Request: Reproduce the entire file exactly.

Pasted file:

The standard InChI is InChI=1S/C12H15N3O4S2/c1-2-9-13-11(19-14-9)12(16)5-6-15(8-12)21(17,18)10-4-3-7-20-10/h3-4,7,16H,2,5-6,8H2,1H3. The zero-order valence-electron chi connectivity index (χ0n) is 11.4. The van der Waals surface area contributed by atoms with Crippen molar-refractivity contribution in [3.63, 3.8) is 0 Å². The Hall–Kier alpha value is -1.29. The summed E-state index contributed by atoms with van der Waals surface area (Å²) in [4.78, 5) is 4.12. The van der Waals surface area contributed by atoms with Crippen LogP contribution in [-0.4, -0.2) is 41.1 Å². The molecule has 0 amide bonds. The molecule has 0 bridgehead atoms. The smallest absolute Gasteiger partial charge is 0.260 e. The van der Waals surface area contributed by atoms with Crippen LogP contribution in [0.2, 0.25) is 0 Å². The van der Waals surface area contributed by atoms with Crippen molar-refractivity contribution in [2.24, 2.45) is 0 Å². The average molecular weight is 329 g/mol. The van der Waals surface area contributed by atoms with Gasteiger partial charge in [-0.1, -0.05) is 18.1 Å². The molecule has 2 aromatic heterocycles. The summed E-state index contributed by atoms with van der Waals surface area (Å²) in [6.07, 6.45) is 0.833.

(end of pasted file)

The standard InChI is InChI=1S/C12H15N3O4S2/c1-2-9-13-11(19-14-9)12(16)5-6-15(8-12)21(17,18)10-4-3-7-20-10/h3-4,7,16H,2,5-6,8H2,1H3. The zero-order valence-electron chi connectivity index (χ0n) is 11.4. The van der Waals surface area contributed by atoms with Crippen molar-refractivity contribution in [3.63, 3.8) is 0 Å². The Hall–Kier alpha value is -1.29. The summed E-state index contributed by atoms with van der Waals surface area (Å²) in [4.78, 5) is 4.12. The van der Waals surface area contributed by atoms with Crippen LogP contribution in [-0.4, -0.2) is 41.1 Å². The molecule has 0 amide bonds. The molecule has 0 bridgehead atoms. The smallest absolute Gasteiger partial charge is 0.260 e. The van der Waals surface area contributed by atoms with Crippen LogP contribution in [0.2, 0.25) is 0 Å². The van der Waals surface area contributed by atoms with Crippen molar-refractivity contribution in [2.24, 2.45) is 0 Å². The average molecular weight is 329 g/mol. The van der Waals surface area contributed by atoms with Gasteiger partial charge in [-0.1, -0.05) is 18.1 Å². The molecule has 2 aromatic heterocycles. The summed E-state index contributed by atoms with van der Waals surface area (Å²) in [6.07, 6.45) is 0.833.